Chris sailed through his fifth and final surgery this last Monday. The first night was rough but he stuck it out with calm and bravado.
They opened his nose completely, broke it, aligned the septum after removing part of it, used the excess to replace missing cartilage, lined up his septum, which was slung to the left, centered his nose with his cupid's bow and sewed it into place.
The staff in Nationwide Children’s Hospital in Columbus, Ohio was beyond fantastic in their care of my 18-year-old boy. In fact, each and every one asked for information to come and see him play at a local restaurant near where we live.
Today he took a walk around our lake, made himself a tasty lunch and is now watching the Toy Story special on ABC Family Channel. He is out of pain, his nose looks beautiful and he is anticipating returning to the restaurant where he plays backup for a talented singer/song writer and beginning his job with an upscale Japanese restaurant where he will be personally trained by the owner. Life is good.
It's funny how Children's Hospital has been a part of a major portion of my life. At two months and then at four, I was admitted with a fractured skull, age four years found me again admitted with fourth degree burns and age nine for neurological study. Age 15 found me practically living there with my friend, Patsy, one of the few female hemophiliacs at that time and age 16 saw me visiting her the final time a few days before she died.
That last evening, as I was leaving the hospital, a sound made me glance to my left. In a small room sat a nurse feeding a baby. What caught my eye was the fact that the baby was sitting upright. I looked again. The infant, hungrily eating, had a hole where his or her mouth should have been. I remember saying a quick prayer and thinking I hope that baby has a mother who loves it. Now I realize that what I had witnessed was a nurse feeding a baby born with cleft lip and palate. God had given me a glance into my future.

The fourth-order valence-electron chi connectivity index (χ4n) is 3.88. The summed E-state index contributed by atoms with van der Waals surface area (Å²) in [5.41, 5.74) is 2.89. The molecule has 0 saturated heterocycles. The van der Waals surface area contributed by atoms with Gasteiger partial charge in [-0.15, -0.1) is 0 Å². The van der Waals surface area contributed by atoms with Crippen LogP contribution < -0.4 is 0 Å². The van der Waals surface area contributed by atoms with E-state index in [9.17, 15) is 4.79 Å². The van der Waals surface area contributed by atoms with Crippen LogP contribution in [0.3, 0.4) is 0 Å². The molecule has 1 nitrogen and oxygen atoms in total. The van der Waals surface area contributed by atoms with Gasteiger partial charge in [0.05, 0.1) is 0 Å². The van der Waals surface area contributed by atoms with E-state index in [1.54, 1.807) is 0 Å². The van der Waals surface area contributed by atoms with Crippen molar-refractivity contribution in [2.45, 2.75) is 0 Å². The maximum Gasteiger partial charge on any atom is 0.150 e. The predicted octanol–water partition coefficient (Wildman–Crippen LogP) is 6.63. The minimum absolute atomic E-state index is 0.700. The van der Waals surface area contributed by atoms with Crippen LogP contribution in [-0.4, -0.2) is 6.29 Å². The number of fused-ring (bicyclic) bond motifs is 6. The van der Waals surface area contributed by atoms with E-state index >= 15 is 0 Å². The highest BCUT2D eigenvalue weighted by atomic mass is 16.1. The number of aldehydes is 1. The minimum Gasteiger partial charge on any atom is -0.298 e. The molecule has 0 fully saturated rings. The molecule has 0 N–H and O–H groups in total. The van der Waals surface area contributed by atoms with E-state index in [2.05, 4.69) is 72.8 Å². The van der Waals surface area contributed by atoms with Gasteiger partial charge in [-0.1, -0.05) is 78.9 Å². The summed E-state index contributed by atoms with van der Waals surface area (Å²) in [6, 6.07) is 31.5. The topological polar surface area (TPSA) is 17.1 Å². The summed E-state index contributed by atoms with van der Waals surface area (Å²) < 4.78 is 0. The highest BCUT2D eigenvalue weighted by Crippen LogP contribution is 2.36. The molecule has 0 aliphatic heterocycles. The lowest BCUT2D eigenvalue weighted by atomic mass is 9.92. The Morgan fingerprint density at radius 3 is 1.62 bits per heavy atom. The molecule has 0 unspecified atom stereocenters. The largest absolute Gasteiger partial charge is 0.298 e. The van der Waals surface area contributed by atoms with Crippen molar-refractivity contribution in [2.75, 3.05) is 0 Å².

It is odd when I reflect back on my 50 plus years journey with Children’s hospital. It began with my healing, followed by the death of my friend. Within the tragedy of losing Patsy lay a promise: a promise of a sweet babe who would need a home.
We seldom realize that we are witnessing what is to come. It wasn’t until we got the call that a beautiful baby boy, born with cleft lip and palate, was looking for a family, that I realized my blessing and I knew, I just knew that he was meant to be mine. I knew that it was destiny that made me visit Children’s that last, fateful night: I was meant to say goodbye to my dear friend who I thought would be a part of my life for many years to come and I was meant to witness something that would help me a full 24 years later.
Perchance my odyssey with Children's ends here: Chris' final surgery. An era has passed; a chapter has closed. Perhaps, when my sweet son moves on to make his own life and create his own family, I will return to Children’s…this time as a volunteer instead of a patient, visitor, or parent. Life is good.